Creating boundaries is an important way to ensure your relationship is healthy. Boundaries are rules and limits that determine our level of comfort with something. They protect us from emotional and physical harm and are extremely important in any relationship. Think about what you are comfortable with and make this very clear to those close to you. Understand that everyone is different and may have different needs and wants. Each person’s values, feeling and needs should be treated equally and without any resentment. It may seem awkward to communicate these boundaries but it’s important to ensure you are creating a safe and comfortable environment for yourself and your partner(s).
An important part of setting boundaries in a relationship is respecting these boundaries and practicing consent. Do not push or coerce someone when it comes to engaging in sexual activities with your partner(s). Even if you were in the middle of something, all boundaries need to be respected, no matter how big or small they are. Consent is required every time you engage in sexual activity and can be withdrawn at any stage-people change their mind- and that’s ok! Consent, however, is not only important when it comes to engaging in sexual activity but should be practiced in everyday situations as well. This includes asking for permission before hugging, holding hands or posting pictures of each other online.
Relationships that aren’t healthy often involve control, fear and a lack of respect for boundaries. Unhealthy relationships are sometimes hard to spot and aren’t as clear cut as it may seem. When thinking about the idea of abuse, we often relate it back to physical violence, but as mentioned, harmful relationships are not limited to this type of violence. A few examples that are found in unhealthy relationships include:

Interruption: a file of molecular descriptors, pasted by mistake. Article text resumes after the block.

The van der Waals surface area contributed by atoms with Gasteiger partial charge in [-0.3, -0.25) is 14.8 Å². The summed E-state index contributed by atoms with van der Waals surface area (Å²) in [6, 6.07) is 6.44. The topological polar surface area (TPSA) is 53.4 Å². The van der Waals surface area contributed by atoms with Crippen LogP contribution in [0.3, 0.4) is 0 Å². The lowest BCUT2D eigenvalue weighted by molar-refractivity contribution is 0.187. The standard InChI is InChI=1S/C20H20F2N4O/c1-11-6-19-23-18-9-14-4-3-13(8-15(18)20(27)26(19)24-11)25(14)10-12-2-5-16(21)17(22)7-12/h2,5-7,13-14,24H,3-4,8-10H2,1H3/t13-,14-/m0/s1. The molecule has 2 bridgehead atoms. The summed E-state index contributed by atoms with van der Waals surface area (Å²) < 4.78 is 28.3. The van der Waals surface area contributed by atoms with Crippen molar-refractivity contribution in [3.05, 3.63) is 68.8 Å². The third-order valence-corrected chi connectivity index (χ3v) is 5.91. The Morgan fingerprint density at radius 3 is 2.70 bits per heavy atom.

- Boundaries not being respected
- Not practicing good consent
- Isolation from friends and family
- Not taking responsibility for their actions
- Verbal put downs, criticisms, name-calling
- Sexual violence
All relationships go through periods of stress and difficulty; however, a relationship should not fill you with a sense of fear or dread. Positive relationships should make you feel energized, uplifted and supported. Your friends, family or partner(s) should support and respect your needs to create an environment free of judgement or stress. Remember - relationships should be fun! The Sexual Violence Support & Prevention Office is a great resource for more information on healthy relationships and is a safe space where you can share you experiences without any judgment. Additionally, SFU Health and Counselling Services can provide individuals with further information on sexual health and counselling.
About the author: Jasleen Bains is an undergraduate student at Simon Fraser University, pursuing an International Studies major and Communications minor. She is a member of the Active Bystander Network through the Sexual Violence Support & Prevention Office (SVSPO). She has an interest in learning about intersectional feminist theory, ethnic media and identity politics.